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The Horrific Labor Practices Behind Your iPhone

As long as corporations that market popular brands to consumers demand fast, high-quality work at rock-bottom prices, consumer electronics will be made in sweatshops.

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Apple’s most recent supplier-responsibility report addresses the Foxconn suicides, calling on “strategies for supporting workers’ mental health.” Conspicuously absent is a pledge to improve labor conditions on the assembly line.

Last April, a group of students from Santa Clara University’s Labor Action Committee, an affiliate of United Students Against Sweatshops, went to Apple’s headquarters in Cupertino. Preparing to deliver a hundred postcards signed by Foxconn workers, the students were met by a receptionist who quickly called security. “They weren’t too happy we were there,” says Tim Carlson, a senior at Santa Clara University.

“Apple wants to put up a good image for the sake of good revenue,” says Chan. Apple’s new products still attract lines out the door, but Chan believes that more pressure from consumers will make a difference. “We hope consumers can voice their concern to Apple. Yes, we enjoy new products, but at the same time, we don’t want these products produced in sweatshop-like conditions.”

Last spring, at the height of the suicides, makeITfair declared a global day of action to raise consumer consciousness. Activists held protests across Europe, Latin America and Asia. In June 2010, the Chinese Progressive Association of San Francisco held a vigil in downtown San Francisco, in front of Apple’s first-ever retail store. Participants held candles and carried placards with the names and ages of those who had committed suicide at Foxconn. Alex Tom, executive director of the Chinese Progressive Association, remembers a young shopper who, upon surveying the action, shrugged and said, “So? People die. That’s just life.”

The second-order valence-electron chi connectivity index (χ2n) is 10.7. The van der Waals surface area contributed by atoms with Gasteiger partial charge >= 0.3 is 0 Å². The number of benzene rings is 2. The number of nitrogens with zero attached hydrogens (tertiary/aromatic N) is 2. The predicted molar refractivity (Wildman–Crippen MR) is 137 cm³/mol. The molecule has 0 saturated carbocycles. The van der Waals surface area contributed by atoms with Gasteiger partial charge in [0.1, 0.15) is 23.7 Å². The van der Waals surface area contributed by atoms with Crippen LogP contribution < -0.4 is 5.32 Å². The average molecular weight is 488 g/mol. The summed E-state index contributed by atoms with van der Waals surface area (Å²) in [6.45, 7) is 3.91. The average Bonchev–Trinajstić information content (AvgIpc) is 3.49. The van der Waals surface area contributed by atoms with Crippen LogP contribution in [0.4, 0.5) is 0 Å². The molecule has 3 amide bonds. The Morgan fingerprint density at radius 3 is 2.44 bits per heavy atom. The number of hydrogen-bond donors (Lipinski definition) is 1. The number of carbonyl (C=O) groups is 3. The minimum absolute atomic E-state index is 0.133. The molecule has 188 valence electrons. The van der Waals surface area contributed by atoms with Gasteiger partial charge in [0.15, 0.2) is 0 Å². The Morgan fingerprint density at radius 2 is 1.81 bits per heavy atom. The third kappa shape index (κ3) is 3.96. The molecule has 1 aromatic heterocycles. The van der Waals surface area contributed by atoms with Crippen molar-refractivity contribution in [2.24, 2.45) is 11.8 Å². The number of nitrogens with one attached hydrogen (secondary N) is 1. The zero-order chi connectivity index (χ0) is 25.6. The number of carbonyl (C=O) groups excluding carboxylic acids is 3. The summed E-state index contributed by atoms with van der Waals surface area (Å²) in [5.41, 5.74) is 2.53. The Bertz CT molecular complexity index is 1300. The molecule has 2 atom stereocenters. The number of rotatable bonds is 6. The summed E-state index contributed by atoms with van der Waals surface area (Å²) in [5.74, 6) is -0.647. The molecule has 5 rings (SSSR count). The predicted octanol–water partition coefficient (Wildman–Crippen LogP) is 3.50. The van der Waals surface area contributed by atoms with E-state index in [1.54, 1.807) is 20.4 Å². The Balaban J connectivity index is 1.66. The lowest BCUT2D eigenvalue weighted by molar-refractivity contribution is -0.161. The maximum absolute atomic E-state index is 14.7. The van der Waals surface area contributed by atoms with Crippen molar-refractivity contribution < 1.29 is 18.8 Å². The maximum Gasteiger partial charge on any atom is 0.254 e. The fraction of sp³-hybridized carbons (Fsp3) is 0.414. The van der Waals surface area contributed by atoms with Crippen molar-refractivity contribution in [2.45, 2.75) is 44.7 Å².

Tom worries that, as consumers, we have become numb to sweatshops. “We need to face the human aspects of technology,” says Tom. “Consumer education really needs to build upon the compassion of people and not just, ‘Hey, this was made in sweatshops.’ ”

The vigil highlighted the young age of those who had committed suicide. All were in their late teens to early twenties. Suicide notes, published in Chinese press, tragically underscore the workers’ youthfulness. “I like drawing. I like a girl with the name last Ye,” wrote 19-year old Li Hai. Li also apologized to his family, promising to return in his next lifetime to help his father attain a happy, stable life.

“People are missing the stories of worker’s lives,” says Tom, reflecting on the Apple protest. “I think that’s why Foxconn was a wake-up call. I hope that doesn’t mean in order to get people’s attention, workers have to kill themselves. I mean, what’s after that?”

Sophia Cheng is a freelance writer in Los Angeles. She is currently a MA student in the Asian American Studies program at UCLA.

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